Your old clunker is on its last leg. You know it’s only a matter of time until it dies in the driveway or, worse, leaves you stranded on the highway. The shiny chrome accents and glossy finish of a brand new vehicle beckon you. On the other hand, your practical side says that maybe a used car is the better way to go. It pays to weigh the good and bad about buying new and used before you make a final decision and head to the dealership.
According to a poll taken by people who’ve owned a car for 10 years, the decision of which car to buy is a big one that will impact you for a long time. It pays to do your research and think the options through.
The smell of new
You just can’t beat that new car smell or the way it feels to sit inside and see all of the fun gadgets in front of you. A new vehicle has a lot of appeal, which can make it a good buy.
The positive side of new
One of the best reasons to buy a new car is the manufacturer’s warranty. You’re likely to enjoy a few years of trouble-free ownership and if something does go wrong, you don’t have to pay to get it fixed. Many dealerships offer 3 years/36,000 miles while some extend it to 5 years/100,000 miles to give you added peace of mind.
The latest technology enhances your safety and offers the ultimate convenience. Imagine not having to hunt for your keys when you want to get inside or start your car. With a push-button start, you are ready to go as long as you have your keys with you. That’s just one of the advanced features that come with new models.
The ability to customize is also appealing to many car buyers. Choose your favorite paint color and wheels, even add packages with bonus features to make every drive more enjoyable. All of those add-ons make spending more time out on the highway a pleasure and not just a requirement of your day.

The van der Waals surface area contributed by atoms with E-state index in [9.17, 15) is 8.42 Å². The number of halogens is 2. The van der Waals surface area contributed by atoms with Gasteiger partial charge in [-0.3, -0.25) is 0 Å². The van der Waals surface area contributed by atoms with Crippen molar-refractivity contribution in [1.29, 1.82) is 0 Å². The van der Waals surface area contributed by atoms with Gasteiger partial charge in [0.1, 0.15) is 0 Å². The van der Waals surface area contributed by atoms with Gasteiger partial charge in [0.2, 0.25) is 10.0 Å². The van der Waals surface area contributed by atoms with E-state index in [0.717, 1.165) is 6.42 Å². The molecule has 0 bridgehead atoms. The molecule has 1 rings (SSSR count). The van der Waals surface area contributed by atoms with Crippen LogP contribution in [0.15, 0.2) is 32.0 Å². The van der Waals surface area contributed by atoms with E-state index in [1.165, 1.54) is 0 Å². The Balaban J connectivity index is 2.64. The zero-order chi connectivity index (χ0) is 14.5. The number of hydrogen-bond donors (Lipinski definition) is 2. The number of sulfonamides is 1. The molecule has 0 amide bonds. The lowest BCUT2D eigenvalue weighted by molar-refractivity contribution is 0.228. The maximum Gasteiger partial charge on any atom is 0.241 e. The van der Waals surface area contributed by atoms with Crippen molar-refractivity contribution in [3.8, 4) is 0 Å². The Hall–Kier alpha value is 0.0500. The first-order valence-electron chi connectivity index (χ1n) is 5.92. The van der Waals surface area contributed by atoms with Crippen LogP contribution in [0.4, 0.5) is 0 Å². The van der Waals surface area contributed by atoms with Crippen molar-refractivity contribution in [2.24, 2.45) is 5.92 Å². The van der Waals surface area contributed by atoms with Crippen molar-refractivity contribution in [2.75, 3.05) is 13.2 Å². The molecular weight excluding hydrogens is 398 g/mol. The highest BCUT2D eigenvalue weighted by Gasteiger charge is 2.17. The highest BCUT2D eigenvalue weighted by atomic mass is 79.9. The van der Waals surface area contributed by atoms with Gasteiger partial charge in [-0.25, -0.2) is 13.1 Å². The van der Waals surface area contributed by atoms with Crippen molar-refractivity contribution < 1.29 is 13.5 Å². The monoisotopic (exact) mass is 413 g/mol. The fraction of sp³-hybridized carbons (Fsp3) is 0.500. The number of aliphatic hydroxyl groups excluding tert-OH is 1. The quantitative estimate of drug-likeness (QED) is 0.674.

The lure of 0% financing may win over your practical nature. Anytime you can get a better APR or finance terms, it will put a smile on your face. It’s common to see car loans for 4 to 7 years, which often reduce your monthly payments, though it will increase the amount of money you pay in interest overall.
The negative side of new
Depreciation is one of the big reasons people choose to stay away from new cars. Drive off the lot, and your car isn’t worth what it was when you were looking at it two minutes earlier. This sounds extreme, but you lose 9% of the value of your car just be driving away from the dealership. By the first year, you’ve accumulated almost 20% in depreciation.
The cost of owning a new model doesn’t end there. Your sales tax will be higher as well, which is tied into the price of the vehicle. Because the tax is figured at a percentage, it goes up with a more expensive purchase. All but five states charge a sales tax on vehicles (Alaska, Delaware, Montana, New Hampshire, Oregon), but each state varies. To determine what percentage you would have to pay based on where you live, visit here.
Auto insurance is also often more expensive with a new vehicle because replacement cost is higher. Repairs are more expensive because OEM parts (original equipment manufacturer) are used instead of aftermarket parts.
Being practical with used